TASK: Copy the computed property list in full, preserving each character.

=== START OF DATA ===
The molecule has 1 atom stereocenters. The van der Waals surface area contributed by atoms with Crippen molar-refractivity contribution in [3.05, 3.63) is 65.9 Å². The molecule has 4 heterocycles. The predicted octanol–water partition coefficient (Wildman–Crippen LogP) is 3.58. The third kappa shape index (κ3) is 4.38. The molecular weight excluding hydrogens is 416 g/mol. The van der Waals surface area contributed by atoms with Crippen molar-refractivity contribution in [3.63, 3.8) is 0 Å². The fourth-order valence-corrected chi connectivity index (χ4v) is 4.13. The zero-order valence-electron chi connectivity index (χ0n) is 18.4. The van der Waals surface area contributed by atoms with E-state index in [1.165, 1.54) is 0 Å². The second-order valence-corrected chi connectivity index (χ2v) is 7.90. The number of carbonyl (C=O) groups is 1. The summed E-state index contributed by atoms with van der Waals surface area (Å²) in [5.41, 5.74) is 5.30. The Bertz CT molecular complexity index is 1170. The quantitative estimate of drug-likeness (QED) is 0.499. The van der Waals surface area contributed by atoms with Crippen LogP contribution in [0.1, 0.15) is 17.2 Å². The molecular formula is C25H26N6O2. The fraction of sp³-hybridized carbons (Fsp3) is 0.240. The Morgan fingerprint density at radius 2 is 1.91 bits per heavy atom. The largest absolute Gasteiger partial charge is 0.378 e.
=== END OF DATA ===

The molecule has 1 atom stereocenters. The van der Waals surface area contributed by atoms with Crippen molar-refractivity contribution in [3.05, 3.63) is 65.9 Å². The molecule has 4 heterocycles. The predicted octanol–water partition coefficient (Wildman–Crippen LogP) is 3.58. The third kappa shape index (κ3) is 4.38. The molecular weight excluding hydrogens is 416 g/mol. The van der Waals surface area contributed by atoms with Crippen molar-refractivity contribution in [3.63, 3.8) is 0 Å². The fourth-order valence-corrected chi connectivity index (χ4v) is 4.13. The zero-order valence-electron chi connectivity index (χ0n) is 18.4. The van der Waals surface area contributed by atoms with E-state index in [1.165, 1.54) is 0 Å². The second-order valence-corrected chi connectivity index (χ2v) is 7.90. The number of carbonyl (C=O) groups is 1. The summed E-state index contributed by atoms with van der Waals surface area (Å²) in [5.41, 5.74) is 5.30. The Bertz CT molecular complexity index is 1170. The quantitative estimate of drug-likeness (QED) is 0.499. The van der Waals surface area contributed by atoms with Crippen LogP contribution in [0.1, 0.15) is 17.2 Å². The molecular formula is C25H26N6O2. The fraction of sp³-hybridized carbons (Fsp3) is 0.240. The Morgan fingerprint density at radius 2 is 1.91 bits per heavy atom. The largest absolute Gasteiger partial charge is 0.378 e.